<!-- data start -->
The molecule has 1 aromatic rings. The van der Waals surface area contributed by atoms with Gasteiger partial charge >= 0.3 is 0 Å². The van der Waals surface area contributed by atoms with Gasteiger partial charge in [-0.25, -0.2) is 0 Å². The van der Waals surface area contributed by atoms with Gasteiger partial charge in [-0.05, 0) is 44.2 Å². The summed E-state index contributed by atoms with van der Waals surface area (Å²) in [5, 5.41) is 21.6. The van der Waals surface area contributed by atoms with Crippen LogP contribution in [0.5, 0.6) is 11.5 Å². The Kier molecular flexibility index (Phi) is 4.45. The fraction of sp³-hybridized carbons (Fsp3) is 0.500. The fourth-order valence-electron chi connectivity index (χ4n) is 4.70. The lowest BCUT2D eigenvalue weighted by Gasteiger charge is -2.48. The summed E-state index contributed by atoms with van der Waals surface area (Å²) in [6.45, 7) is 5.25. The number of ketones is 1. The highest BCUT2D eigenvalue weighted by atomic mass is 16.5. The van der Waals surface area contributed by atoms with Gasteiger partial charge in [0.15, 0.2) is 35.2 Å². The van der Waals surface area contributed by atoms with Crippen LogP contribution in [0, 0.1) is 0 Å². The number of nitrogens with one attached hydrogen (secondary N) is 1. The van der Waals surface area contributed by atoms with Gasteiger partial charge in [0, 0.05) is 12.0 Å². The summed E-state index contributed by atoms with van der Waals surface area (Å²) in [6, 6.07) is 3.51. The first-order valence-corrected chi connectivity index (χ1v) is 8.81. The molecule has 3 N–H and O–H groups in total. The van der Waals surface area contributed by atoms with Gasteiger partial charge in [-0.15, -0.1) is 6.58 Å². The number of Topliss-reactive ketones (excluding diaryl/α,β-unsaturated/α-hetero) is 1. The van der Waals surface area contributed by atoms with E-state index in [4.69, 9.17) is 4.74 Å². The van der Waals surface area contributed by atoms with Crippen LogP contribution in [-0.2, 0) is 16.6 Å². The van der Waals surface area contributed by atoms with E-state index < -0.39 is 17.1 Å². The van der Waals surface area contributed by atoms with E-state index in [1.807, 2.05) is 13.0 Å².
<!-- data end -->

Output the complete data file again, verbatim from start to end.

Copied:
The molecule has 1 aromatic rings. The van der Waals surface area contributed by atoms with Gasteiger partial charge >= 0.3 is 0 Å². The van der Waals surface area contributed by atoms with Gasteiger partial charge in [-0.25, -0.2) is 0 Å². The van der Waals surface area contributed by atoms with Gasteiger partial charge in [-0.05, 0) is 44.2 Å². The summed E-state index contributed by atoms with van der Waals surface area (Å²) in [5, 5.41) is 21.6. The van der Waals surface area contributed by atoms with Crippen LogP contribution in [0.5, 0.6) is 11.5 Å². The Kier molecular flexibility index (Phi) is 4.45. The fraction of sp³-hybridized carbons (Fsp3) is 0.500. The fourth-order valence-electron chi connectivity index (χ4n) is 4.70. The lowest BCUT2D eigenvalue weighted by Gasteiger charge is -2.48. The summed E-state index contributed by atoms with van der Waals surface area (Å²) in [6.45, 7) is 5.25. The number of ketones is 1. The highest BCUT2D eigenvalue weighted by atomic mass is 16.5. The van der Waals surface area contributed by atoms with Gasteiger partial charge in [0.15, 0.2) is 35.2 Å². The van der Waals surface area contributed by atoms with Crippen LogP contribution in [0, 0.1) is 0 Å². The number of nitrogens with one attached hydrogen (secondary N) is 1. The van der Waals surface area contributed by atoms with Gasteiger partial charge in [0, 0.05) is 12.0 Å². The summed E-state index contributed by atoms with van der Waals surface area (Å²) in [6, 6.07) is 3.51. The first-order valence-corrected chi connectivity index (χ1v) is 8.81. The molecule has 3 N–H and O–H groups in total. The van der Waals surface area contributed by atoms with Gasteiger partial charge in [-0.15, -0.1) is 6.58 Å². The number of Topliss-reactive ketones (excluding diaryl/α,β-unsaturated/α-hetero) is 1. The van der Waals surface area contributed by atoms with E-state index in [4.69, 9.17) is 4.74 Å². The van der Waals surface area contributed by atoms with Crippen LogP contribution in [-0.2, 0) is 16.6 Å². The van der Waals surface area contributed by atoms with E-state index < -0.39 is 17.1 Å². The van der Waals surface area contributed by atoms with E-state index in [1.807, 2.05) is 13.0 Å².